Waking Up To The Reality of Truck Driver Fatigueby Jana Ritter - Published: 12/02/2013
Regulators want to solve the problem of driver fatigue, which is a hazard on American roadways, especially when it’s affecting the driver of a forty-ton truck. The FMCSA’s solution did not involve investigating why truck drivers work themselves to the brink of unconsciousness, or proposing changes to the system that motivates them to do this.
In the most recent bid to combat the July 1st HOS Regulations, U.S. Representatives Tom Rice and Richard Hanna cosponsored the TRUE Safety Act bill, and both met with FMCSA Administrator Anne Farro last week to point out some of the regulations’ flaws.
One good example they addressed was the 1-5 a.m. sleep rule forces truck drivers to drive during the day when the roads are already congested and the one good point Farro raised proved irrelevant to her defense of the new regulations was that current driver compensation is inadequate. Her point that was quickly cut off since her agency has made no efforts to remedy that specific problem.
However, the greater issue was left unaddressed by both sides. Nobody raised the point that no trucker works over 70 hours per week on average because he enjoys it. No trucker wants to drive more than 11 hours per day, or avoid taking breaks. The problem here is specifically that driving safely costs the driver a significant amount of money.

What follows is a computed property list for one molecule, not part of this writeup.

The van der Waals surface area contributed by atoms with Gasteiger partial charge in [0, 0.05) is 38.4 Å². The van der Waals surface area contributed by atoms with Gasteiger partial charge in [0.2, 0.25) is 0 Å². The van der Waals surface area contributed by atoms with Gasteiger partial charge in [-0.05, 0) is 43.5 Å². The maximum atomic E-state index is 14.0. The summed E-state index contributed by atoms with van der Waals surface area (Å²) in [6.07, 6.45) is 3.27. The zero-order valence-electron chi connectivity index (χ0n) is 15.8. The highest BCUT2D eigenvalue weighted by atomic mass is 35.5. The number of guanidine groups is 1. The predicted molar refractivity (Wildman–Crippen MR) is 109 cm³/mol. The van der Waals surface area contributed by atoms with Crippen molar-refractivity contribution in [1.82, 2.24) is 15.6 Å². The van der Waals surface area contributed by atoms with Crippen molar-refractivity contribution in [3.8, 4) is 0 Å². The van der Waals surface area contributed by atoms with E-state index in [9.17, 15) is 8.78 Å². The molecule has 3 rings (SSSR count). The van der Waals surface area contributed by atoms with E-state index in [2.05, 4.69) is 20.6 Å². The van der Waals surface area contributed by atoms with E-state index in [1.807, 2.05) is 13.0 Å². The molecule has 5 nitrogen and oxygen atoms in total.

Truckers are driven to skip breaks and work overtime because they are paid for results, not work. A driver wouldn’t feel any desire or pressure to drive dangerously – which often can involve speeding while fatigued in the middle of the night – if his paycheck was secure within the parameters of a normal, customary work day.
Drivers are, in fact, paid by the mile, not the hour, and that affects their priorities at work.
Any delay, including heavy traffic, breaks, sleeping, and eating, will cut into a truck driver’s pay. Trucking companies essentially force their employees to bear the financial risks of weather and traffic patterns rather than covering those themselves. The top 50 trucking companies alone made over $100 billion in profits last year. Asking them to shoulder the burdens of traffic and weather would not be an unreasonable thing to ask in the name of public safety.
While the issue is not particularly difficult to understand, regulators know that addressing these problems in the system by banning the piece-work pay system would cost the businesses money. Clearly it would cut into profits somewhat. But such a solution would solve the problem of driver fatigue and the labor abuses that port truckers in Los Angeles, Long Beach, and now Oakland have attempted to address though strikes and unionization efforts.
In an attempt to avoid stepping on the toes of big business, FMCSA avoided consideration of this solution. Instead, they have opted to adopt rules that help nobody in favor of something that could only look good to a bureaucrat.